A British missionary who was kidnapped in Nigeria last month had been killed by his captors after he sang the hymn "Amazing Grace," his fellow captives revealed.
Ian Squire, an optician from Shepperton, reportedly performed the hymn with a guitar in an attempt to cheer up his fellow hostages, but he was suddenly gunned down by one of the abductors just after he finished singing.
The 57-year-old optician was kidnapped along with Alanna Carson, David Donovan and his wife, Shirley, in Nigeria's southern Delta area in the middle of the night of Oct. 13. The abductors dragged the four aid workers from their beds, took them away in a speedboat and kept them in a shack built on stilts above a remote swamp, according to Premier.
Details of Squire's death were initially withheld, but David and Shirley have now spoken about the optician's final moments.
David said that Squire was killed on the day after they were captured, and just after he sang "Amazing Grace."
"It was the perfect song, and at that point things began to look not quite as bad. But then, after Ian finished playing, he stood up, and a salvo of gunshots killed him instantly," David recounted, as reported by Daily Mail, citing The Telegraph.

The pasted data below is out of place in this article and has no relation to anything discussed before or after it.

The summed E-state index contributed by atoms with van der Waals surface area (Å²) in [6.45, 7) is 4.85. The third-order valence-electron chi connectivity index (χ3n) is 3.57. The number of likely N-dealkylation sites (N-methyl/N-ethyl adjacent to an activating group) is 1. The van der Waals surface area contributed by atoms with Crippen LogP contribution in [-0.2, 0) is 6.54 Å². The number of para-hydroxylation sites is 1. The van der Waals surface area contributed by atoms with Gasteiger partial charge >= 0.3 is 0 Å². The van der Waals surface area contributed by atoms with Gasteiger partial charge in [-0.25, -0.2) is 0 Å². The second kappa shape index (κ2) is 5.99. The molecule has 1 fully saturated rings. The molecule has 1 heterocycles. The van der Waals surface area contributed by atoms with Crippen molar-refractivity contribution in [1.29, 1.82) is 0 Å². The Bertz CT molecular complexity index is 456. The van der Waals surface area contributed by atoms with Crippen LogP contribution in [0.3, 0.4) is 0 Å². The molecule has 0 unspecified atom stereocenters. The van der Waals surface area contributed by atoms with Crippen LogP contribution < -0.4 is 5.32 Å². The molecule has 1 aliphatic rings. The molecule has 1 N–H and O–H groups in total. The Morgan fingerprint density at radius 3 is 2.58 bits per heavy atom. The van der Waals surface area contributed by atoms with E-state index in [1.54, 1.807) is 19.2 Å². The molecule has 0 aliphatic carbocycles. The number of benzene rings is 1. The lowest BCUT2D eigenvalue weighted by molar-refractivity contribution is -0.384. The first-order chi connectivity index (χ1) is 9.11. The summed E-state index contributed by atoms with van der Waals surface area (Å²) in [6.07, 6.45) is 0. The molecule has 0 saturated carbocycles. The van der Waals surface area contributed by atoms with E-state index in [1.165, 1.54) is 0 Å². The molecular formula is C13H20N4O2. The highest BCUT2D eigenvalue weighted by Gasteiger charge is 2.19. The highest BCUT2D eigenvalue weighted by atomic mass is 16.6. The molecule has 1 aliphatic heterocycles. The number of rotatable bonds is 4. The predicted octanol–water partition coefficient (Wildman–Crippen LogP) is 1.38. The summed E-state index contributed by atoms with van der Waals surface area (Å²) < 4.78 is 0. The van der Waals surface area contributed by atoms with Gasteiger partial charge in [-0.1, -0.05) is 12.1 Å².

"We didn't see who did it, but it was obvious that someone in the gang had shot him. It was terrifying to see. We jumped out of the shack and into the water as we thought they were coming for us next, but a member of the gang came and put us back in there with Ian for the rest of the day," he added.
The couple said that the abductors have refused to explain why they murdered Squire, but David had speculated that one of the gang members did it for fear that the sounds from his music may alert people to their presence.
They noted that their captors, members of the Egbesu gang, were often seen drinking and taking drugs.
During their ordeal, the group kept their spirits up by playing a version of BBC Radio 4 quiz "The Unbelievable," in which participants have to tell fact from fiction, with Shirley describing the game as "prosaic but comforting."
The surviving hostages were freed after the kidnappers told them that a ransom had been paid. David recounted that the smell of the leather and air conditioning in the two SUVs that picked them up "was like stepping from one world into another."
Squire and the three other hostages had been working in the Burutu area of Delta state to provide "free medical care and religious activities," according to Chief Theo Fakama, from the local Enukorowa community.